Self-Service Banking Conference
Titled ‘Debating the Future of the ATM’, the latest EFMA Self-Service Banking conference held in Istanbul, 25-26 November 2008, focused on what the ATM needs to do to remain a viable and successful banking channel. With the recent financial turmoil at the back of everyone’s minds, cost optimisation, efficiency and effectiveness were certainly perceived as more important than ever. New ways of generating revenue, new technologies and applications were discussed as different ways to increase transaction volumes and profitability.
Rather than simply being a cash transaction tool, the ATM was viewed by many of the speakers as a core banking channel, which should be more fully integrated into the infrastructure of the retail banking system. A multi-channel strategy, incorporating internet, call centre, mobile and advanced ATMs, was advocated and showcased as the best way to build customer confidence and deliver the best customer service. Mike Liebherr, from LBBW, Germany, talked about the synergy potentials between the different channels, and how this could enable banks to break out of the central dependency on the branch outlet, while contacting customers through their preferred channel. Antonino Gitto of McKinsey & Company explained how they expect to see the self-service channel taking over from the branch, not only as a transactional tool but as a sales channel and a method of customer acquisition. He outlined the possible future development of virtual banking, where virtual interaction and webcams fulfil and replace the roles carried out in the traditional branch.
The need for cash handling processes to be streamlined through the addition of cash recycling at ATMs, achieved, in part, through the addition of automated cash deposit alongside the traditional cash withdrawal function, was another key topic of the conference. As Guillaume Lepecq, chairman of the conference, commented at its close, “Cash continues to be the raison d’être of ATMs.” And, despite the current financial situation, Armin Greif from the European central bank reported that number of euro banknotes in circulation grew by 13 % in October 2008. Cash recycling – the reissuance of banknotes – improves the efficiency of the cash cycle by shortening it, reducing cash replenishment cycles and reducing some cash handling, as well as having cost savings and achieving better security levels. Automated deposit would also speed up account crediting, which would be a very persuasive argument for customer adoption. Japan and Korea are rather ahead of most of Europe in this, as many of their banks already deploy mostly recycling ATMs.
As well as facilitating the development of these technologies, the increasing dominance of the euro currency across Europe certainly makes other things, like foreign currency availability at ATMs, more viable. Joe Doyle of the Bank of Ireland gave a talk about how foreign currency availability at ATMs could increase transaction volumes and provide a new and desirable service for customers, offering foreign currency at more competitive rates than the classic bureau de change. Travelex, the largest operator of foreign currency ATMs in the UK, was represented by James Kershaw, who talked about how dynamic currency conversion at ATMs can enable acquirers to earn the revenue which would otherwise flow to the issuer.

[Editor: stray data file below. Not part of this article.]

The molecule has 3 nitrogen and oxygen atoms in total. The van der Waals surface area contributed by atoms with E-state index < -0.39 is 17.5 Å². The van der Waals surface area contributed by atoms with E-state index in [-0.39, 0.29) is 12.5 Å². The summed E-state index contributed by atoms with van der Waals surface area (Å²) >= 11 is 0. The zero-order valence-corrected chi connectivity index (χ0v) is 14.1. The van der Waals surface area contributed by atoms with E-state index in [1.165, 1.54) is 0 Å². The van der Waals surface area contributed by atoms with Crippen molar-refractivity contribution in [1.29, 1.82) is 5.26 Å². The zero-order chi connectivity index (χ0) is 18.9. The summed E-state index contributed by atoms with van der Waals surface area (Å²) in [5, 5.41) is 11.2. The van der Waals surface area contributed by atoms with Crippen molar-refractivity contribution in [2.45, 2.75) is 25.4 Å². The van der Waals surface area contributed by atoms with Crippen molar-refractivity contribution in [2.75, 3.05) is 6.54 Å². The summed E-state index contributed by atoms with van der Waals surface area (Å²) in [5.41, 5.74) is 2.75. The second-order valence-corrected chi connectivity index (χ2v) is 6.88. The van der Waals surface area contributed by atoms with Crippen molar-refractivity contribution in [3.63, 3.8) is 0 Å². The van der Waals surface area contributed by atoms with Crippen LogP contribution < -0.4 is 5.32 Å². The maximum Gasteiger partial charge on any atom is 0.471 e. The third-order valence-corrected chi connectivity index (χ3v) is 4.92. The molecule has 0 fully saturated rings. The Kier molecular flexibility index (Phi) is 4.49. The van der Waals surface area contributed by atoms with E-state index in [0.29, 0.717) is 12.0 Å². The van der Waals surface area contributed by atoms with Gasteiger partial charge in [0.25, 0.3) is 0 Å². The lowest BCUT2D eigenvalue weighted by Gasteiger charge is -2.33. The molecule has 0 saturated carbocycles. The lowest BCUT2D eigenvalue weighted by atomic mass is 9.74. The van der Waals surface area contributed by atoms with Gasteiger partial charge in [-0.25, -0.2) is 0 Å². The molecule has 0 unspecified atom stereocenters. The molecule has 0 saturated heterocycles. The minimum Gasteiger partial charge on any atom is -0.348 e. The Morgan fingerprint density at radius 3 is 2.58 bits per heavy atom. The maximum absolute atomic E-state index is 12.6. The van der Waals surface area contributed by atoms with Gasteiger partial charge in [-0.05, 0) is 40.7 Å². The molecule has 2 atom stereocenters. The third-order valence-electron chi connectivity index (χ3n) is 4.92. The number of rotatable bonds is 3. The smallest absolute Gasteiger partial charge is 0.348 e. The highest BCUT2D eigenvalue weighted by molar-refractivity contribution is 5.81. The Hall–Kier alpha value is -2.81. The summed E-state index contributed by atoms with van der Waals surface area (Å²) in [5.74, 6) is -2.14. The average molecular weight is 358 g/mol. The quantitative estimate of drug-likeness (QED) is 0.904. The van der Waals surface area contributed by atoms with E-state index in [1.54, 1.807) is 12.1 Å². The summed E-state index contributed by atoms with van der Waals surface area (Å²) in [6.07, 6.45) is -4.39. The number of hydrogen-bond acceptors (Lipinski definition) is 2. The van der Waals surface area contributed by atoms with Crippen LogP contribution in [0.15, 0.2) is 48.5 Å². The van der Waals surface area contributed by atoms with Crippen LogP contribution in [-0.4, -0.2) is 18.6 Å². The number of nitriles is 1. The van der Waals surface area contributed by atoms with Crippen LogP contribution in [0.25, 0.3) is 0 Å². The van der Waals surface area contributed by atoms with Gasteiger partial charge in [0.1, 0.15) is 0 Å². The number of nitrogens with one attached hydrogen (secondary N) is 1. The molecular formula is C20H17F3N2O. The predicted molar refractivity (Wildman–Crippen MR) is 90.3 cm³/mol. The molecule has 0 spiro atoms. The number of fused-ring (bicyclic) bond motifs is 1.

Adrian Roberts, of Nationwide Building Society, gave a very interesting talk about the generation of revenue through the integration of advertising on their ATMs (see page 10 for more information). Third party advertising was demonstrated as a very powerful tool for marketers, as well as a very good way for Nationwide to create another peripheral, but significant, revenue stream.
The conference as a whole comprised of a series of very interesting business cases, from an incredible range of countries across Europe, including Germany, Italy, UK, Turkey, France, Portugal, Greece, Finland and Ireland, with each country highlighting its own financial requirements, demands and solutions within their respective market. The Turkish market, with speakers from Garanti Bank and BKM, gained particular attention for having the market with the most rapid growth and some of the most innovative self-service solutions in terms of new functionalities.
As well as the enhancement of existing features and processes, the addition of more advanced and innovative features is being enabled by technological advances. The so-called ‘advanced ATM’ seems to be becoming more and more popular, as ATMs can now perform complicated processes including loan requests, credit checks, insurance transactions, event ticketing, utility bill payments, institution payments, lottery, remittance transfer and cardless cash withdrawal or transfer. There is a long-standing tension between the advantages of the speed and simplicity of the classic ATM and the advanced but more complicated processes on an advanced ATM. However, now that people are becoming more familiar with self-service terminals and solutions, it seems that they are comfortable with helping themselves to more. Internet kiosks in branches are still proving a good way to convert people from branch-based banking to the internet, and remain a familiar feature in branches across Europe. Traditionally, self-service has learnt from ATMs, but it certainly seems that, with enhanced functionalities and a greater emphasis on self-service channels in retail banking, ATMs are now starting to learn from self-service.